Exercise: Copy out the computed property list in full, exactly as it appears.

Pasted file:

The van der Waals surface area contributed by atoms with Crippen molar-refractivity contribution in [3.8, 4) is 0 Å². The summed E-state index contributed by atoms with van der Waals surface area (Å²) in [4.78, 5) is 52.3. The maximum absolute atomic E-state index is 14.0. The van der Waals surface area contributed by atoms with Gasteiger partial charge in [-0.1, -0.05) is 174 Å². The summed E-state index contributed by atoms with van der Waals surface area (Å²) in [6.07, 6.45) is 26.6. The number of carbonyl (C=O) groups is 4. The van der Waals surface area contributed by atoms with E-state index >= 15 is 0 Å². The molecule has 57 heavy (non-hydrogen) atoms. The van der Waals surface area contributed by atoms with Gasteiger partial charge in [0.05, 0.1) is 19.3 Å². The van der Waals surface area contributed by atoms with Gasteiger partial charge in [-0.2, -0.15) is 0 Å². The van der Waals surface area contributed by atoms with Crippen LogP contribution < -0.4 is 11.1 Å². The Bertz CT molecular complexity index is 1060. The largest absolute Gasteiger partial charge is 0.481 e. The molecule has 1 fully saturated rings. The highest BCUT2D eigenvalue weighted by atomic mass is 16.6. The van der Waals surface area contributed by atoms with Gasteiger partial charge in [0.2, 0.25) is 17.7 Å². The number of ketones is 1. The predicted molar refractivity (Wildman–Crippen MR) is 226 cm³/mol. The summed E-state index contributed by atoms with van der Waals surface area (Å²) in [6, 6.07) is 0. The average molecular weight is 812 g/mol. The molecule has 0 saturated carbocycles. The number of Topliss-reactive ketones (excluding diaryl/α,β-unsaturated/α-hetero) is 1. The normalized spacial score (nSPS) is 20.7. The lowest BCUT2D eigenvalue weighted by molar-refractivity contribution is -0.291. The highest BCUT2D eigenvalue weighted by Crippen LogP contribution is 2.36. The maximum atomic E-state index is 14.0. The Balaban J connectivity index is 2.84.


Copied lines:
The van der Waals surface area contributed by atoms with Crippen molar-refractivity contribution in [3.8, 4) is 0 Å². The summed E-state index contributed by atoms with van der Waals surface area (Å²) in [4.78, 5) is 52.3. The maximum absolute atomic E-state index is 14.0. The van der Waals surface area contributed by atoms with Gasteiger partial charge in [-0.1, -0.05) is 174 Å². The summed E-state index contributed by atoms with van der Waals surface area (Å²) in [6.07, 6.45) is 26.6. The number of carbonyl (C=O) groups is 4. The van der Waals surface area contributed by atoms with E-state index >= 15 is 0 Å². The molecule has 57 heavy (non-hydrogen) atoms. The van der Waals surface area contributed by atoms with Gasteiger partial charge in [0.05, 0.1) is 19.3 Å². The van der Waals surface area contributed by atoms with Gasteiger partial charge in [-0.2, -0.15) is 0 Å². The van der Waals surface area contributed by atoms with Crippen LogP contribution < -0.4 is 11.1 Å². The Bertz CT molecular complexity index is 1060. The largest absolute Gasteiger partial charge is 0.481 e. The molecule has 1 fully saturated rings. The highest BCUT2D eigenvalue weighted by atomic mass is 16.6. The van der Waals surface area contributed by atoms with Gasteiger partial charge in [0.2, 0.25) is 17.7 Å². The number of ketones is 1. The predicted molar refractivity (Wildman–Crippen MR) is 226 cm³/mol. The summed E-state index contributed by atoms with van der Waals surface area (Å²) in [6, 6.07) is 0. The average molecular weight is 812 g/mol. The molecule has 0 saturated carbocycles. The number of Topliss-reactive ketones (excluding diaryl/α,β-unsaturated/α-hetero) is 1. The normalized spacial score (nSPS) is 20.7. The lowest BCUT2D eigenvalue weighted by molar-refractivity contribution is -0.291. The highest BCUT2D eigenvalue weighted by Crippen LogP contribution is 2.36. The maximum atomic E-state index is 14.0. The Balaban J connectivity index is 2.84.